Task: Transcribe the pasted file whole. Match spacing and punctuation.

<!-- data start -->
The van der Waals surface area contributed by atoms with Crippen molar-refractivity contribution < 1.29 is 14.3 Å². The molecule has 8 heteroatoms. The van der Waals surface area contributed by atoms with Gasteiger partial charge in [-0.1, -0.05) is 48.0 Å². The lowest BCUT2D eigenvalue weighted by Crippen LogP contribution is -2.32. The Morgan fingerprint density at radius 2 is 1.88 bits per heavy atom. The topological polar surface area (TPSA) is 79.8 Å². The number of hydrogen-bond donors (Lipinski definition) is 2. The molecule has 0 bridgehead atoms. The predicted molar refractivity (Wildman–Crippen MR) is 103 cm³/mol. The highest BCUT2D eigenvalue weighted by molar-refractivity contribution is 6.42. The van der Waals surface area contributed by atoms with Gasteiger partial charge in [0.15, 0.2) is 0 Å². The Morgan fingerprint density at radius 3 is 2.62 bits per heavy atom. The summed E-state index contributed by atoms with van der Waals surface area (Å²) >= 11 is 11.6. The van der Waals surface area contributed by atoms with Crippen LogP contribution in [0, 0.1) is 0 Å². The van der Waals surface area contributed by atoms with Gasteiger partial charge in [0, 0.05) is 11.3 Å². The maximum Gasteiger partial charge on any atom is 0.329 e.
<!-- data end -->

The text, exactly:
The van der Waals surface area contributed by atoms with Crippen molar-refractivity contribution < 1.29 is 14.3 Å². The molecule has 8 heteroatoms. The van der Waals surface area contributed by atoms with Gasteiger partial charge in [-0.1, -0.05) is 48.0 Å². The lowest BCUT2D eigenvalue weighted by Crippen LogP contribution is -2.32. The Morgan fingerprint density at radius 2 is 1.88 bits per heavy atom. The topological polar surface area (TPSA) is 79.8 Å². The number of hydrogen-bond donors (Lipinski definition) is 2. The molecule has 0 bridgehead atoms. The predicted molar refractivity (Wildman–Crippen MR) is 103 cm³/mol. The highest BCUT2D eigenvalue weighted by molar-refractivity contribution is 6.42. The van der Waals surface area contributed by atoms with Gasteiger partial charge in [0.15, 0.2) is 0 Å². The Morgan fingerprint density at radius 3 is 2.62 bits per heavy atom. The summed E-state index contributed by atoms with van der Waals surface area (Å²) >= 11 is 11.6. The van der Waals surface area contributed by atoms with Crippen LogP contribution in [0, 0.1) is 0 Å². The van der Waals surface area contributed by atoms with Gasteiger partial charge in [0, 0.05) is 11.3 Å². The maximum Gasteiger partial charge on any atom is 0.329 e.